The New York Times and Equilar recently published a study of the 200 highest-paid CEOs of publicly traded companies. Twenty-two executives from the tech industry made the list, including leaders from hardware and software vendors, telco and cable companies, and Web giants.
As you might expect, it pays to be a CEO. Microsoft’s Satya Nadella is the highest-paid tech executive on the list (and number 4 overall) with total compensation of $84.3 million. At bottom of the tech pile (175th overall) is David DeWalt of FireEye, who took home $13.5 million.
There’s a big gap between these executives: Nadella earns approximately 6.2 times more than DeWalt.
But before you feel bad for Mr. DeWalt, consider the size of the gap between tech CEOs on this list and run-of-the-mill employees: up to 190 times the median salary of an IT employee.
Here’s how I got my figures.
HP CEO Meg Whitman is 11th on the list of 22 tech CEOs on this list, so I used her as the median. Then I compared her total compensation to the median compensation of IT employees from InformationWeek’s 2014 US IT Salary Survey (registration required).
Median total compensation for IT staff that work for IT vendors is $110,000. That’s 178 times less than the median payday for the tech CEOs on this list.
The gap is even bigger if you look at IT staff that work in telecommunications/ISPs. Total median compensation here $103,000, which is 190 times less than the median for these executives.
Are tech executives really 190 times more productive than their employees? Do they really bring almost 200 times as much value to the organization as the average worker?
Merit Or Mechanisms?
I realize this isn’t a perfect comparison, given that I’m working with a small sample size of CEOs who are at the very top of the earnings pyramid rather than a broad spectrum of executives.
Even so, I think it’s fair to point out the incredible disparity that exits between leaders and employees.
There’s a notion that’s taken hold in our culture that high-flying executives are the corporate equivalent of renowned athletes or Hollywood stars: possessed of unique abilities that simply can’t be found anywhere else.
The argument goes that these executives are one-of-a-kind visionaries with rare talents and skillsets. Outlandish compensation packages are thus merited to ensure these rare breeds stay on the ranch.
But abilities and merit may not mean as much as institutional mechanisms designed to produce higher and higher paydays.
As the Times article notes, “Chummy boardrooms, easily achieved performance targets and large discretionary bonuses—these are the hallmarks of executive compensation today. And as long as compensation is determined by insular groups of board members, there is little chance that the feeding frenzy will end anytime soon.”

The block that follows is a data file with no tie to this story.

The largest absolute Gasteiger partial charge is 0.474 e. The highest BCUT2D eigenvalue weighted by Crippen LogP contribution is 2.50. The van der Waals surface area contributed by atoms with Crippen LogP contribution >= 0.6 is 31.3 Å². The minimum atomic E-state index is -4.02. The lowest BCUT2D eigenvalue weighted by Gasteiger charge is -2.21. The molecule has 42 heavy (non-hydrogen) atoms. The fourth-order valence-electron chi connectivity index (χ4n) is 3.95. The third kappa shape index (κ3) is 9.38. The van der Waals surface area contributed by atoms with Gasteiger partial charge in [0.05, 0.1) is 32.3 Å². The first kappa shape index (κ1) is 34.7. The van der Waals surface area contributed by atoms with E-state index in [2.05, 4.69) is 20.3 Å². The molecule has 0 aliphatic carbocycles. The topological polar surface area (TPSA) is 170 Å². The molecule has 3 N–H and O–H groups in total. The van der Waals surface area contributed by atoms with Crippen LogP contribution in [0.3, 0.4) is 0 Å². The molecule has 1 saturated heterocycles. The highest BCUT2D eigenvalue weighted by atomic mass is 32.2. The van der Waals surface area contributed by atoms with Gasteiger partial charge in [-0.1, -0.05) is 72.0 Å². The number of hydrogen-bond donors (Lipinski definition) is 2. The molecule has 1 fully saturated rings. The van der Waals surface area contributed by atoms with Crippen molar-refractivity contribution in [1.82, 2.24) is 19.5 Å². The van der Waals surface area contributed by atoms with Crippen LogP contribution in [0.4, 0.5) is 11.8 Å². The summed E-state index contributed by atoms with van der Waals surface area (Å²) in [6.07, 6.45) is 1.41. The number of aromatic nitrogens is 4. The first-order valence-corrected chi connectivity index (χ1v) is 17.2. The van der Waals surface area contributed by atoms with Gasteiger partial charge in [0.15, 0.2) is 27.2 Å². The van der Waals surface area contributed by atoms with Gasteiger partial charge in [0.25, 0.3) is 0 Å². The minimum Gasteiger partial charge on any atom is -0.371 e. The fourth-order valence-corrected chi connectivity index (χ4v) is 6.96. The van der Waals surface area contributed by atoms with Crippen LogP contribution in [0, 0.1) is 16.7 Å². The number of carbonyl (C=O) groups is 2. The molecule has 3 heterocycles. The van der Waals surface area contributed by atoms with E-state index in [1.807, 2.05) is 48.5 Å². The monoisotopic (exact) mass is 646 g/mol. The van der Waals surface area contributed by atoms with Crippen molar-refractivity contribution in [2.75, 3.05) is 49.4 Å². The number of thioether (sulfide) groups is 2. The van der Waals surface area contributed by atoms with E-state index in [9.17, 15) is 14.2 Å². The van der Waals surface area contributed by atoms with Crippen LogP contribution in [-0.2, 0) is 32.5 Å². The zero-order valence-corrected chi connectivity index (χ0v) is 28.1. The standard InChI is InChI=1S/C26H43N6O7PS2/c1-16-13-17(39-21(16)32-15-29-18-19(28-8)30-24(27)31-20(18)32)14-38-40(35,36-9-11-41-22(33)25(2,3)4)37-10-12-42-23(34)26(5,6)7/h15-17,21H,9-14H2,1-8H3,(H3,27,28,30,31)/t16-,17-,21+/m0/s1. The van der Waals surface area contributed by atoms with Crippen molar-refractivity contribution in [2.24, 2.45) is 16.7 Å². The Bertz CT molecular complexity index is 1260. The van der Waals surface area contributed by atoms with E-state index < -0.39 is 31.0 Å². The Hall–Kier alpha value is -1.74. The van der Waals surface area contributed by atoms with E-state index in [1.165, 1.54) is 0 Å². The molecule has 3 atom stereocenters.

For many executives on the list, the bulk of compensation comes in the form of stock and options rather than cash.
According to Equilar, Satya Nadella’s total cash compensation, which includes base pay, bonuses, and perks, comes to $4,531,646, compared to the $79,777,109 he gets in stock.
The theory behind stock as compensation is that it provides an incentive to executives to manage the company soundly, because the better the company does, the more their own stock is worth.
I think there’s merit in that argument. However, the Times article says there are ways to gauge performance that all but guarantee a stock bonanza:
“When stock awards are tied to benchmarks in a company’s share price, the targets are frequently set so low that only a catastrophic failure would prevent a chief executive from reaping the reward, shareholder rights activists say. And when the broader stock market is rising, a C.E.O. need do little more than not destroy the company to look like a visionary leader.”
In other words, not all of these executives ride unicorns and wield +4 business swords. The majority are probably good at what they do, and a few might be very good. But 190 times more valuable than the median? That seems inconceivable.
You can see the full list of the top 200 highest paid CEOs, compiled by the New York Times and Equilar.
And here’s the tech executives from the list, along with their rank and total compensation:
- Satya Nadella, Microsoft $84.3 million
- Nicholas Woodman, GoPro $77.4 million
- Larry Ellison, Oracle $67.2 million
- Steven M. Mollenkopf, Qualcomm $60.7 million
- Marissa Mayer, Yahoo $42 million
- Marc Benioff, Salesforce $39.9 million
- Zachary Nelson, NetSuite $31.6 million
- Brian L Roberts, Comcast $26.4 million
- Michael J. Saylor, MicroStrategy $24.1 million
- James L. Dolan, Cablevision $23.6
- Meg Whitman, HP $19.6 million
- Virginia M. Rometty, IBM $17.9 million
- Shantanu Narayen, Adobe Systems $17.8 million
- Brad D. Smith, Intuit $16.5 million
- John Chambers, Cisco Systems $16.48 million
- Scott A. McGregor, Broadcom $16.45 million
- Dave Schaffer, Cogent Communications $16.43 million
- Thomas M. Rutledge, Charter Communications $16.1 million
- Jeffrey Weiner, LinkedIn $15.6 million
- Richard K. Templeton, Texas Instruments $14.8 million
- Mikkel Svane, Zendesk $14.3 million
- David G. DeWalt, FireEye $13.5 million